PEST MANAGEMENT
2/1/2018

Azadirachtin & Neem Oil

Dr. Raymond A. Cloyd

The term “neem” is sometimes used to refer to azadirachtin and neem oil. However, this isn’t the correct use of the term. Neem is derived from the neem tree, Azadirachta indica, but it isn’t a single substance. The seed kernels contain the highest concentrations of active compounds.

Seeds are soaked in water and alcohol to extract any pesticidal constituents. After removal of the natural neem oil from the seeds, the subsequent neem oil is treated with alcohol, causing the azadirachtin and related substances to separate from the neem oil. The remaining oil, without the azadiracthin, is called clarified hydrophobic extract of neem oil. Therefore, the two main active ingredients derived from the neem tree seeds are: azadirachtin and clarified hydrophobic extract of neem oil (also referred to as “neem oil”).

Azadirachtin and clarified hydrophobic extract of neem oil have short residual activity, due to their susceptibility to ultra-violet light (sunlight) degradation. Therefore, repeat applications are usually required. Both compounds have low toxicity to humans and mammals with an LD50 >5,000 mg/kg. Below are descriptions of azadirachtin and clarified hydrophobic extract of neem oil.  

Azadirachtin

Azadirachtin isn’t a single substance, but has a very complex structure being a mixture of related substances extracted from the neem seed kernels. The seeds are the only source of azadirachtin.

Azadirachtin affects insects in many different ways, including acting as an insect growth regulator, repellent, anti-feedent, sterilant and/or oviposition inhibitor. Azadirachtin, as an insect growth regulator, is an antagonist (a substance that acts against and blocks a physiological action) that inhibits the synthesis or metabolism of the insect molting hormone, ecdysone. Consequently, inhibition of the molting process, and thus metamorphosis, causes insects to die when transitioning into the next life stage or instar (insect stage between molts). Disruption of the insect life cycle prevents the production of future generations.

Azadirachtin is only effective on the immature/young life stages of insects. Moreover, azadirachtin is slower-acting than conventional insecticides, which is primarily due to azadirachtin altering or modifying the behavior of insects. The material works as a stomach poison in which insects must ingest the active ingredient during feeding in order to be negatively affected. Activity is better on chewing than sucking insects, which is why azadirachtin is effective against caterpillars.

Azadirachtin has minimal contact activity and is most effective at warmer temperatures (>70F/21C) with reduced efficacy at lower temperatures. Azadirachtin may have systemic properties with activity against certain insect pests, although this depends on plant type and pH of the growing medium, with less systemic activity at pHs >7.0 (alkaline).

Although azadirachtin may have systemic properties, water solubility is very low (0.05 ppm), which means azadirachtin takes time to be distributed/translocated throughout the plant vascular tissues (e.g., xylem and phloem). Some studies have reported that foliar applications of azadirachtin are effective in suppressing populations of the twospotted spider mite (Tetranychus urticae). Most commercially available products are labeled for use against many different insect pests, including aphids, caterpillars, leafminers, mealybugs, scales, thrips and whiteflies. Commercially available products for use in greenhouses include Azatin, Ornazin, AzaGuard, Molt-X, Azatrol and AzaSol.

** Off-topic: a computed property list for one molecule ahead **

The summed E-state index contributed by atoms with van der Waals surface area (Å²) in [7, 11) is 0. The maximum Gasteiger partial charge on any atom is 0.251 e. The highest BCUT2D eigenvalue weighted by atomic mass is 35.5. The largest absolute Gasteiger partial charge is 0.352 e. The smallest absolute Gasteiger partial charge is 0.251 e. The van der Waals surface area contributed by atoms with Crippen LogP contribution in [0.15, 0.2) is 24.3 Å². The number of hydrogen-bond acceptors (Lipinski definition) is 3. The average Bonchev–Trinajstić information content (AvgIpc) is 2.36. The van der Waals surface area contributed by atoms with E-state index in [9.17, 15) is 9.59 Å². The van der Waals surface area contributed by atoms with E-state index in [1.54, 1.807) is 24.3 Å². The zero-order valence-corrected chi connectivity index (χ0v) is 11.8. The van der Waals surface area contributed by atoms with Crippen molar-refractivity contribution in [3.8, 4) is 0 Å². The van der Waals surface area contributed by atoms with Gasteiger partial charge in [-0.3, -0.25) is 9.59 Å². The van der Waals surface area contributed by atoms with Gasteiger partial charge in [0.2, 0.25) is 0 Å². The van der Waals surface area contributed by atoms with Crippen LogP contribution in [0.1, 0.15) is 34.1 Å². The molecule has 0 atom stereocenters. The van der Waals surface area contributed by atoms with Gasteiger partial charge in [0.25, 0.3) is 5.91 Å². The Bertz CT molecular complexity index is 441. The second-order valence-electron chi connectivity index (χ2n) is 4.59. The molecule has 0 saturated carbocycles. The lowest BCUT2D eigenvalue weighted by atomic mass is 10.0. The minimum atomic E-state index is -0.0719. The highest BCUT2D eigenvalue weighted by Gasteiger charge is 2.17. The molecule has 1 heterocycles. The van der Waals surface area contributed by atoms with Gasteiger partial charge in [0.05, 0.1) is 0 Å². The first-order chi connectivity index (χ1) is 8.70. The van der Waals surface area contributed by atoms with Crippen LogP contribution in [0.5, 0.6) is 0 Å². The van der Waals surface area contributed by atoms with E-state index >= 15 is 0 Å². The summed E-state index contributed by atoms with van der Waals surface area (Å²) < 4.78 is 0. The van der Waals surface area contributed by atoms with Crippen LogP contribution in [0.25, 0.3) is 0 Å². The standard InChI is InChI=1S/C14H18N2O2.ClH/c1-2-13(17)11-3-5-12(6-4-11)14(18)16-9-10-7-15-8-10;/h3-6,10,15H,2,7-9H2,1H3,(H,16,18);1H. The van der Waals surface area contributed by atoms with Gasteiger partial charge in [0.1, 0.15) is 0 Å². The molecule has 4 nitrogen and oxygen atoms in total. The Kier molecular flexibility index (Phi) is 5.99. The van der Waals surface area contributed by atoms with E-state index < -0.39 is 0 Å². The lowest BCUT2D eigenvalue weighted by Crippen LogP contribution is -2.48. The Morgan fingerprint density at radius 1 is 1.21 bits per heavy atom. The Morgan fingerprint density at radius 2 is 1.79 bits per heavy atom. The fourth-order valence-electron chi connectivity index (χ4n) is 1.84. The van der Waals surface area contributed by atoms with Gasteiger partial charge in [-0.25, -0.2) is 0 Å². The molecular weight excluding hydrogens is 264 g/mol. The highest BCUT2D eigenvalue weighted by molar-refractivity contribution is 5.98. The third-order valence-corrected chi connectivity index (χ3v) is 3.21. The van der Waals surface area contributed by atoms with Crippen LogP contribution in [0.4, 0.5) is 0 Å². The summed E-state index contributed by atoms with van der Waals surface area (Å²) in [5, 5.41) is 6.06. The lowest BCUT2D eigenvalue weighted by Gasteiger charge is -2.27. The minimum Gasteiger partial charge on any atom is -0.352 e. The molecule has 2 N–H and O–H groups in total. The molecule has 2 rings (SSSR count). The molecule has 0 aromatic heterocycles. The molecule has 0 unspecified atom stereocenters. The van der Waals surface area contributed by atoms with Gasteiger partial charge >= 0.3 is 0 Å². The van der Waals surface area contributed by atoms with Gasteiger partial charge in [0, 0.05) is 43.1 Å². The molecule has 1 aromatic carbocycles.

Clarified hydrophobic extract of neem oil

Clarified hydrophobic extract of neem oil works by suffocating (blocking breathing pores) insect and mite pests. Neem oil is active on a wide-range of soft-bodied insect and mite pests, such as aphids, leafhoppers, whiteflies, spider mites, mealybugs and scales.

Neem oil may kill eggs, immatures (larvae or nymphs) and adults; however, neem oil only has contact activity, so it’s important to obtain thorough coverage of all plant parts and make repeat applications based on label recommendations. The commercially available product for use in greenhouses is Triact.

Effects on natural enemies

Azadirachtin and clarified hydrophobic extract of neem oil, in general, are less directly (associated with acute mortality or survival over a specified time period) and indirectly (affiliated with influencing physiology or behavior) harmful to most natural enemies (parasitoids and predators) compared to conventional pesticides. For instance, studies have demonstrated that exposure to azadirachtin didn’t affect reproduction of the aphid predator, Aphidoletes aphidimyza; aphid parasitoid, Aphidius colemani; and the predatory mite, Neoseiulus californicus.

In addition, exposure to azadirachtin didn’t inhibit prey consumption (fungus gnat larvae) of the rove beetle, Dalotia coriaria. Neem oil has been shown to not be directly harmful to green lacewing, Chrysoperla carnea eggs, larvae and adults. However, studies have reported that azadirachtin may be directly harmful to certain natural enemies. For example, exposure to azadiracthin inhibited egg-laying of green lacewing (C. carnea) females.

Any direct effects of azadirachtin and clarified hydrophobic extract of neem oil on natural enemies will vary depending on life stage (egg, larva, nymph, pupa or adult) exposed, type of natural enemy (parasitoid or predator), application rate used and product formulation. GT     


Raymond A. Cloyd is State Extension Leader for Entomology, and Professor and Extension Specialist in Horticultural Entomology/Plant Protection for Kansas State University in Manhattan, Kansas. He can be reached at (785) 532-4750 or rcloyd@ksu.edu.